Tuesday

Repost - All About Mobile Continuous Integration


CI’s not a new thing. Wikipedia says the phrase was first used back in 1994, way before modern mobile apps. Today it’s commonplace in many dev shops for developers to expect that their code is automatically tested when they commit and even automatically deployed to a staging environment.

Tools For Mobile CI
There’s been a lot of progress over the last year or two on mobile CI tools.  Testing frameworks have come a long way and now there are a handful of hosted CI platforms designed to make setup as easy as possible.  Here are a few of my favorite tools:
  • Hosted CI Platforms:
    • Ship.io: The first CI solution to market focused specifically on mobile.  Ship has an easy to use setup process, and supports both Simulators and Real Devices for testing.
    • Greenhouse CI: A newcomer, also focused specifically on CI for mobile applications.  Greenhouse has a well designed UI that makes it easy to use for less technical team members.
    • Travis CI: Popular, robust CI platform with support for OSX based infrastructure.  Configuration process is driven by a YAML file so it’s a bit less friendly than the UI offered by Ship and Greenhouse.  That said, some folks prefer YAML.
  • Testing Frameworks:
    • XCTest: This unit testing framework first debuted in Xcode 5 and replaced the older OCUnit framework.  Since it’s baked right into Xcode it’s become the “default” go-to framework for many people.  XCTest has a solid feature set and is relatively straightforward to learn and start using.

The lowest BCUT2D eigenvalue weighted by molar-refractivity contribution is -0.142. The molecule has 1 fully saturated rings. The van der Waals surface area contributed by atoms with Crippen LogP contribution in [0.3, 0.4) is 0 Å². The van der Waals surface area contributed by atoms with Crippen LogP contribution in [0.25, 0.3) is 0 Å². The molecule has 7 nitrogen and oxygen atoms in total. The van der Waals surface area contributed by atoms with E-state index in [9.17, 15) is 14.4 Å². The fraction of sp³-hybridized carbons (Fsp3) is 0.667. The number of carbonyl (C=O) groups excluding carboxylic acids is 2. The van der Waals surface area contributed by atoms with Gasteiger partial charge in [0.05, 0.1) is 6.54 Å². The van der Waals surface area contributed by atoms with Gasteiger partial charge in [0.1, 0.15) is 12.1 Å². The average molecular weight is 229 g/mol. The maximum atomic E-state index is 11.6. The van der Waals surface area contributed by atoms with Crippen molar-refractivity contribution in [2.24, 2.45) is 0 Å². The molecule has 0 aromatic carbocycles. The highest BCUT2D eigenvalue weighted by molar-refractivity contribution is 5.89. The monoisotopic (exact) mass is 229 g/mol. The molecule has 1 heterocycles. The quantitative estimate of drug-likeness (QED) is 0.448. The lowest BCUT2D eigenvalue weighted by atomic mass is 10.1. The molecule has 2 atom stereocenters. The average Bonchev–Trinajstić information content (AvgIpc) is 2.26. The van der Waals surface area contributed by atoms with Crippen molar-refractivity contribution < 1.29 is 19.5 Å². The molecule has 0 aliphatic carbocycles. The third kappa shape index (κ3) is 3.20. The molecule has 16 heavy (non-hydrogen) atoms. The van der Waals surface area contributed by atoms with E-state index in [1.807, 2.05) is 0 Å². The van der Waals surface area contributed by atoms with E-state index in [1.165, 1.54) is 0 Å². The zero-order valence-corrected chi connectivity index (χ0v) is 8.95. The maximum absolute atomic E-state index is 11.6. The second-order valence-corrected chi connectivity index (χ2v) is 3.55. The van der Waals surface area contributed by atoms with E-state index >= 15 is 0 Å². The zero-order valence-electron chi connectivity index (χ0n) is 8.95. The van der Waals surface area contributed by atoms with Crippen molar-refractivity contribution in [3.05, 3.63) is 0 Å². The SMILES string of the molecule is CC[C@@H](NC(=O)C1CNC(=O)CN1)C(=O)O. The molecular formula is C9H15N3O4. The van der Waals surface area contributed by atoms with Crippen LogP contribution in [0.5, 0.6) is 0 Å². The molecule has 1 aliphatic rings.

• JUnit: The corresponding “Out Of The Box” solution for Android developers. Similiarly it is tightly integrated with Eclipse and Android Studio but can also be run from the command line using Grandle or Ant.
    • Appium: Developed by Sauce Labs, Appium is a popular cross-platform framework that allows you to write tests that run on both iOS and Android.  Another big plus is that it’s based on Selenium so folks who have worked w/ this in the past will find it a familiar transition.
    • KIF: “Keep If Functional” (KIF) is an iOS-only Functional Testing framework with a strong focus on usability.  If you’re looking to write tests that reproduce user behavior at the UI-level (vs unit tests) I strongly recommend taking a look at this one.

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